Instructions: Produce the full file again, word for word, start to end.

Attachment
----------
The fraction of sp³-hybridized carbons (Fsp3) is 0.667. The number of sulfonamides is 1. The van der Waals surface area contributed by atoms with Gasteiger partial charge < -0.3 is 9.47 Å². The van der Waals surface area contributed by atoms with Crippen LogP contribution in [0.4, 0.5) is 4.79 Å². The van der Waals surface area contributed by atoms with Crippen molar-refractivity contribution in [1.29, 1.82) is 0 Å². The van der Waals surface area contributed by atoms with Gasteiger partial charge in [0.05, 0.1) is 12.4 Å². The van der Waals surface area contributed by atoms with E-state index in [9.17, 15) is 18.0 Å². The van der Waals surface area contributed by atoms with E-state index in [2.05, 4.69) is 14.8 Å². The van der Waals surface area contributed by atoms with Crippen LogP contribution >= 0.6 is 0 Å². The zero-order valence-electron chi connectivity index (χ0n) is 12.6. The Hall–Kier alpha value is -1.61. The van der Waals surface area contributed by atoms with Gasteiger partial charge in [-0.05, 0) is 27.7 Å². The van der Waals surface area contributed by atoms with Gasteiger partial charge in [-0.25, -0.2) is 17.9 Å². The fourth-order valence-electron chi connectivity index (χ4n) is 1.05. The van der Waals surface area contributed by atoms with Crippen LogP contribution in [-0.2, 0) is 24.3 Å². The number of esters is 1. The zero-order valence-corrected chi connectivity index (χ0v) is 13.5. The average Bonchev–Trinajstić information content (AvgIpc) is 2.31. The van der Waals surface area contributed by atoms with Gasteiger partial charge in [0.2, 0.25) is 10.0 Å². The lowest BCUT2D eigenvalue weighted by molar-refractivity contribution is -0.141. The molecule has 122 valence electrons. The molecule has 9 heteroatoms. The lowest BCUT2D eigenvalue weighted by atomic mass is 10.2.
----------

The fraction of sp³-hybridized carbons (Fsp3) is 0.667. The number of sulfonamides is 1. The van der Waals surface area contributed by atoms with Gasteiger partial charge < -0.3 is 9.47 Å². The van der Waals surface area contributed by atoms with Crippen LogP contribution in [0.4, 0.5) is 4.79 Å². The van der Waals surface area contributed by atoms with Crippen molar-refractivity contribution in [1.29, 1.82) is 0 Å². The van der Waals surface area contributed by atoms with Gasteiger partial charge in [0.05, 0.1) is 12.4 Å². The van der Waals surface area contributed by atoms with E-state index in [9.17, 15) is 18.0 Å². The van der Waals surface area contributed by atoms with E-state index in [2.05, 4.69) is 14.8 Å². The van der Waals surface area contributed by atoms with Crippen LogP contribution >= 0.6 is 0 Å². The zero-order valence-electron chi connectivity index (χ0n) is 12.6. The Hall–Kier alpha value is -1.61. The van der Waals surface area contributed by atoms with Gasteiger partial charge in [-0.05, 0) is 27.7 Å². The van der Waals surface area contributed by atoms with Gasteiger partial charge in [-0.25, -0.2) is 17.9 Å². The fourth-order valence-electron chi connectivity index (χ4n) is 1.05. The van der Waals surface area contributed by atoms with Crippen LogP contribution in [-0.2, 0) is 24.3 Å². The number of esters is 1. The zero-order valence-corrected chi connectivity index (χ0v) is 13.5. The average Bonchev–Trinajstić information content (AvgIpc) is 2.31. The van der Waals surface area contributed by atoms with Gasteiger partial charge in [0.2, 0.25) is 10.0 Å². The lowest BCUT2D eigenvalue weighted by molar-refractivity contribution is -0.141. The molecule has 122 valence electrons. The molecule has 9 heteroatoms. The lowest BCUT2D eigenvalue weighted by atomic mass is 10.2.